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As the Ghost Kitchen Industry Matures, Here Are 5 Trends to Watch

The food industry has managed to squeeze about 10 years of innovation into just 18 months thanks to the pandemic. This in turn has given rise to a variety of ghost kitchen models that have allowed restaurants and food brands to increase sales and reduce their operating costs. Now that restaurant operators have seen that online delivery may likely be the bulk of their sales going forward, we will continue to see them double down on delivery and find new ways to become more efficient and technology-driven in terms of menu development, supply chain efficiency, direct-to-consumer distribution solutions, and kitchen automation. Here are five trends that will continue to shape the rapidly evolving ghost kitchen industry beyond the pandemic.

Leveraging data and AI to inform menu and product development

Data can provide invaluable insight to any customer-facing industry, and ghost kitchens are no exception. Ultimately, data regarding brand preferences, pricing strategy, ingredients, and the popularity of cuisine types in certain regions can inform everything from menu design to marketing strategy for delivery-only food brands. Examining customer ordering data can also inform restaurants where their particular cuisines may fill a gap on a hyper-local basis, and where they might want to offer their products via a ghost kitchen versus a bricks and mortar location.

Additionally, brands that are interested in expanding into new countries can use a ghost kitchen to test out the popularity of the food on a trial basis before taking the leap and investing in the additional real estate and marketing that a global expansion normally requires. They can also test menu items on a trial basis and use ordering data to determine whether certain menu items are a fit for a new market — for example, a North American market versus an Asian market — before developing and rolling out a final concept and menu.

Delivery-only food brands going direct-to-consumer

Whereas today many ghost kitchens and delivery-only brands rely solely on third-party food delivery platforms to connect with customers, in the future we are going to see more ghost kitchens and food brands going direct-to-consumer. Established food delivery platforms will more frequently be used as a test for brands to get initial exposure through the platform’s users. Once operators have found the right product-market fit, they will benefit from continuing to invest in the brand and building out new distribution channels, just as many startups first launch products on a platform like Shopify to test the market before building their own online sales portals and investing in marketing and distribution.

Autonomous food delivery

A big challenge that ghost kitchens and online food delivery platforms alike experienced during the pandemic was a shortage of delivery drivers. As demand for online food delivery exploded during the pandemic, many third-party delivery platforms found themselves short of drivers. Additionally, many people were concerned about drivers handling food hygienically and following contact-free drop off protocols. In some cities, autonomous delivery robots have provided a viable solution to these issues, as they can bypass obstacles such as traffic and human-to-human contact during delivery. However, realistically delivery-by-robot only works in core downtown areas where the delivery destination is relatively near to where the food is prepared. Self-driving cars that can travel longer distances will likely provide a more viable autonomous delivery option in future, but we are not there quite yet.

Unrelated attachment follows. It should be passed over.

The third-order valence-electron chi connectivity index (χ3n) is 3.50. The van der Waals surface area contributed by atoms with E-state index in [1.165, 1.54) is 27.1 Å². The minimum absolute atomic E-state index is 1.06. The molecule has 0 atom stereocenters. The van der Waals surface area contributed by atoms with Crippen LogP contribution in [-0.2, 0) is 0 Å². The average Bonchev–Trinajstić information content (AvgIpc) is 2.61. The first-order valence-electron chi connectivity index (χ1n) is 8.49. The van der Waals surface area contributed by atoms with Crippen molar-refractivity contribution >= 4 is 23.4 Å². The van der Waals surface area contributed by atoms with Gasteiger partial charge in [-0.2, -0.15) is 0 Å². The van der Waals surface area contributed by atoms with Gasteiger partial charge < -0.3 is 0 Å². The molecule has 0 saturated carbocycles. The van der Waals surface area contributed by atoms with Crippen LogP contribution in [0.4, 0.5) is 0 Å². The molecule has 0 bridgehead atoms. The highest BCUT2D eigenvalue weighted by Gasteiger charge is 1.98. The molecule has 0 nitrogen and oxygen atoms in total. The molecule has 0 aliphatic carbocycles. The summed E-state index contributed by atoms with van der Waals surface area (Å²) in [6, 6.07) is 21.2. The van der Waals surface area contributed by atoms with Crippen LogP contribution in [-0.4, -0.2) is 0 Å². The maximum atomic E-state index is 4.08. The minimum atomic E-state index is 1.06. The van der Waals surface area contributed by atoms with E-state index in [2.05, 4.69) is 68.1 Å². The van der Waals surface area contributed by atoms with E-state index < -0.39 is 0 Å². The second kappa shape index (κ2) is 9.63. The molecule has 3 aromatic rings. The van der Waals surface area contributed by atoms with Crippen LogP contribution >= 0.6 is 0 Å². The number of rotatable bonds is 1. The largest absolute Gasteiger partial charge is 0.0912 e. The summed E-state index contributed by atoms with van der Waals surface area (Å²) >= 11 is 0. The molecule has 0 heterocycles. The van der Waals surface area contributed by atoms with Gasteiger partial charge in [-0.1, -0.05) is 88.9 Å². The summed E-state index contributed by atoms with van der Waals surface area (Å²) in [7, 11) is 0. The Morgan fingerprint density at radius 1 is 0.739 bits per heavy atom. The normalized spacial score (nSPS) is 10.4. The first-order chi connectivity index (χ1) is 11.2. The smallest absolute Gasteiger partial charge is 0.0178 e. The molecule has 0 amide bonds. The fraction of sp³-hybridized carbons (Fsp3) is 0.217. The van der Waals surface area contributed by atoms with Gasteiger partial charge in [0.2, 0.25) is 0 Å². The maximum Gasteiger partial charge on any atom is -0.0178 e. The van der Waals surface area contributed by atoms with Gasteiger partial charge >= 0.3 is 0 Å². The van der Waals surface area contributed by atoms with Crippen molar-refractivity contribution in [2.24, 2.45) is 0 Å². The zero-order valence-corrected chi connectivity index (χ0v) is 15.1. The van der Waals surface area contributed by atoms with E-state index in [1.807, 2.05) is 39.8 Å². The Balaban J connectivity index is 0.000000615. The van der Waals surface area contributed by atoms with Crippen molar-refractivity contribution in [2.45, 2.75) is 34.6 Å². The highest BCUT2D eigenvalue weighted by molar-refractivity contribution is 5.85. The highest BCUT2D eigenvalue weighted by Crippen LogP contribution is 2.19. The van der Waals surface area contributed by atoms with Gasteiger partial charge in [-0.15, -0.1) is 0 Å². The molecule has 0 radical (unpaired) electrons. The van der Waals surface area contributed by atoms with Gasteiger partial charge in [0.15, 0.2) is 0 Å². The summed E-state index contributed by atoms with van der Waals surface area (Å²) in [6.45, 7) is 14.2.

Modularized / container ghost kitchens

As the industry evolves and cooking technologies become more automated (check out Flippy, the burger-flipping robot), kitchens and everything from cooking to packaging and delivery will become more streamlined and less costly. In general, if care is taken to design menus and preparation methods that are highly efficient, delivery-only food brands will continue to evolve so that they need less space, less equipment, and perhaps even less staff to operate. When you need less space to operate in, you can invest in setting up a greater number of smaller kitchen facilities that occupy less real estate but cover more ground. Modular kitchens can be set up in spaces as small as a shipping container, can be deployed almost anywhere, and can still produce excellent quality products. Many ghost kitchens, such as Reef Technologies, are already implementing modular kitchens and although it can be a trial and error process at first, this is likely a trend we will see more of in the future.

At the end of the day, successful ghost kitchen operations are all about efficiency, and that can be thought of in two parts. On the restaurant side – implementing technology that enables a single ghost kitchen operator to handle multiple brands on multiple delivery platforms out of one kitchen will improve staffing efficiency and reduce food wastage. On the delivery side – having multiple restaurants and multiple brands concentrated in a small footprint, and technology that enables effective queuing and batching of orders – allows couriers and third-party logistics to batch multiple orders from one pick-up location to deliver to multiple destinations. This not only significantly boosts the efficiency of the logistics providers for the last mile, but most importantly, ensures the customer receives the highest quality product possible. Ultimately, ghost kitchens that can consistently deliver high-quality, on-brand products will be the winners in this increasingly competitive marketplace.

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